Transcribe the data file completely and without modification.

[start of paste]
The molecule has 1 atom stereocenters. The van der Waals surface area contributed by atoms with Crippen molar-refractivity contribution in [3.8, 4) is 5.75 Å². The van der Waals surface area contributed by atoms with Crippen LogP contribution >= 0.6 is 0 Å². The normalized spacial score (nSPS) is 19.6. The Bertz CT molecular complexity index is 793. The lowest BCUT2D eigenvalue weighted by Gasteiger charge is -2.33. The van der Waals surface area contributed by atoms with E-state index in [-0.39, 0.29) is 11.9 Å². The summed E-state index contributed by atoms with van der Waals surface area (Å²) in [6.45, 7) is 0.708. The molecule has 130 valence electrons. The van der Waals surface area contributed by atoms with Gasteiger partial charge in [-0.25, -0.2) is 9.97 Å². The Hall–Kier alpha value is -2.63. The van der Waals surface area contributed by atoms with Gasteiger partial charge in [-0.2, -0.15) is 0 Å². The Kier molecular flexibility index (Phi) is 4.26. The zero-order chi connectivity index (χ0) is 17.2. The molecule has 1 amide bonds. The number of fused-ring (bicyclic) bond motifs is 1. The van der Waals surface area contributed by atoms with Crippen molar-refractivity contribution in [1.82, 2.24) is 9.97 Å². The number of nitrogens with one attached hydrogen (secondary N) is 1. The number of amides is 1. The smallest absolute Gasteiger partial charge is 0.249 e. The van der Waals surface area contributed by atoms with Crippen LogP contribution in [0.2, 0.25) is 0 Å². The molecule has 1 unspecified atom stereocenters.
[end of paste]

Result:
The molecule has 1 atom stereocenters. The van der Waals surface area contributed by atoms with Crippen molar-refractivity contribution in [3.8, 4) is 5.75 Å². The van der Waals surface area contributed by atoms with Crippen LogP contribution >= 0.6 is 0 Å². The normalized spacial score (nSPS) is 19.6. The Bertz CT molecular complexity index is 793. The lowest BCUT2D eigenvalue weighted by Gasteiger charge is -2.33. The van der Waals surface area contributed by atoms with E-state index in [-0.39, 0.29) is 11.9 Å². The summed E-state index contributed by atoms with van der Waals surface area (Å²) in [6.45, 7) is 0.708. The molecule has 130 valence electrons. The van der Waals surface area contributed by atoms with Gasteiger partial charge in [-0.25, -0.2) is 9.97 Å². The Hall–Kier alpha value is -2.63. The van der Waals surface area contributed by atoms with Gasteiger partial charge in [-0.2, -0.15) is 0 Å². The Kier molecular flexibility index (Phi) is 4.26. The zero-order chi connectivity index (χ0) is 17.2. The molecule has 1 amide bonds. The number of fused-ring (bicyclic) bond motifs is 1. The van der Waals surface area contributed by atoms with Crippen molar-refractivity contribution in [1.82, 2.24) is 9.97 Å². The number of nitrogens with one attached hydrogen (secondary N) is 1. The number of amides is 1. The smallest absolute Gasteiger partial charge is 0.249 e. The van der Waals surface area contributed by atoms with Crippen LogP contribution in [0.2, 0.25) is 0 Å². The molecule has 1 unspecified atom stereocenters.